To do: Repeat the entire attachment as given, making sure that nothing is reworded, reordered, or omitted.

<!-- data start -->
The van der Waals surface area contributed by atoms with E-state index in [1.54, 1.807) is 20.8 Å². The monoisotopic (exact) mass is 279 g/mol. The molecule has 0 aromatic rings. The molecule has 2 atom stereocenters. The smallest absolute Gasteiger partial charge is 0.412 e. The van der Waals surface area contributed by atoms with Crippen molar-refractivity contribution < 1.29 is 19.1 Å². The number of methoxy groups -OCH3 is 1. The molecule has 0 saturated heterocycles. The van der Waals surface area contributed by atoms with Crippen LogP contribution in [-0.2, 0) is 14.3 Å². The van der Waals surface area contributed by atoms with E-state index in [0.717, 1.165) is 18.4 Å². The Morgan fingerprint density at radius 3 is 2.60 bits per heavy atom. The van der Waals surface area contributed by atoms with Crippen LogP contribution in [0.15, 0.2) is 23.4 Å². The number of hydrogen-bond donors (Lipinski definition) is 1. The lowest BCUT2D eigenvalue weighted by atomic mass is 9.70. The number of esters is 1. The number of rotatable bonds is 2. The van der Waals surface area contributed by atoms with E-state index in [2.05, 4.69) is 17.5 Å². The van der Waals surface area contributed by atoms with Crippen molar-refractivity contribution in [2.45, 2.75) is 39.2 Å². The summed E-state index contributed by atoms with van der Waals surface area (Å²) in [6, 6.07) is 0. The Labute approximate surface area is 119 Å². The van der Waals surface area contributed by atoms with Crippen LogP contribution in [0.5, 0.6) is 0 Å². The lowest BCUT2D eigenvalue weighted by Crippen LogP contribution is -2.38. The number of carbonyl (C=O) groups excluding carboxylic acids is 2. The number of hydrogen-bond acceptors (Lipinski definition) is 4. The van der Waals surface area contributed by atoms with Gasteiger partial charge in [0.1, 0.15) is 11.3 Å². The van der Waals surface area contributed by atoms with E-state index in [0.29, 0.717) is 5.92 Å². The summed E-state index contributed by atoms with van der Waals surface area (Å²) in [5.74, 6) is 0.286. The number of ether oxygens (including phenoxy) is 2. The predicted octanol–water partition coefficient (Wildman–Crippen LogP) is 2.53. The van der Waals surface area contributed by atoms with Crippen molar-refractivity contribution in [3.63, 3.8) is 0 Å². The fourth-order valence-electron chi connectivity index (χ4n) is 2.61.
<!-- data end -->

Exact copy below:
The van der Waals surface area contributed by atoms with E-state index in [1.54, 1.807) is 20.8 Å². The monoisotopic (exact) mass is 279 g/mol. The molecule has 0 aromatic rings. The molecule has 2 atom stereocenters. The smallest absolute Gasteiger partial charge is 0.412 e. The van der Waals surface area contributed by atoms with Crippen molar-refractivity contribution < 1.29 is 19.1 Å². The number of methoxy groups -OCH3 is 1. The molecule has 0 saturated heterocycles. The van der Waals surface area contributed by atoms with Crippen LogP contribution in [-0.2, 0) is 14.3 Å². The van der Waals surface area contributed by atoms with E-state index in [0.717, 1.165) is 18.4 Å². The Morgan fingerprint density at radius 3 is 2.60 bits per heavy atom. The van der Waals surface area contributed by atoms with Crippen LogP contribution in [0.15, 0.2) is 23.4 Å². The number of hydrogen-bond donors (Lipinski definition) is 1. The lowest BCUT2D eigenvalue weighted by atomic mass is 9.70. The number of esters is 1. The number of rotatable bonds is 2. The van der Waals surface area contributed by atoms with E-state index in [2.05, 4.69) is 17.5 Å². The van der Waals surface area contributed by atoms with Crippen molar-refractivity contribution in [2.45, 2.75) is 39.2 Å². The summed E-state index contributed by atoms with van der Waals surface area (Å²) in [6, 6.07) is 0. The Labute approximate surface area is 119 Å². The van der Waals surface area contributed by atoms with Crippen LogP contribution in [0.5, 0.6) is 0 Å². The lowest BCUT2D eigenvalue weighted by Crippen LogP contribution is -2.38. The number of carbonyl (C=O) groups excluding carboxylic acids is 2. The number of hydrogen-bond acceptors (Lipinski definition) is 4. The van der Waals surface area contributed by atoms with Gasteiger partial charge in [0.1, 0.15) is 11.3 Å². The van der Waals surface area contributed by atoms with E-state index in [0.29, 0.717) is 5.92 Å². The summed E-state index contributed by atoms with van der Waals surface area (Å²) in [5.74, 6) is 0.286. The number of ether oxygens (including phenoxy) is 2. The predicted octanol–water partition coefficient (Wildman–Crippen LogP) is 2.53. The van der Waals surface area contributed by atoms with Crippen molar-refractivity contribution in [3.63, 3.8) is 0 Å². The fourth-order valence-electron chi connectivity index (χ4n) is 2.61.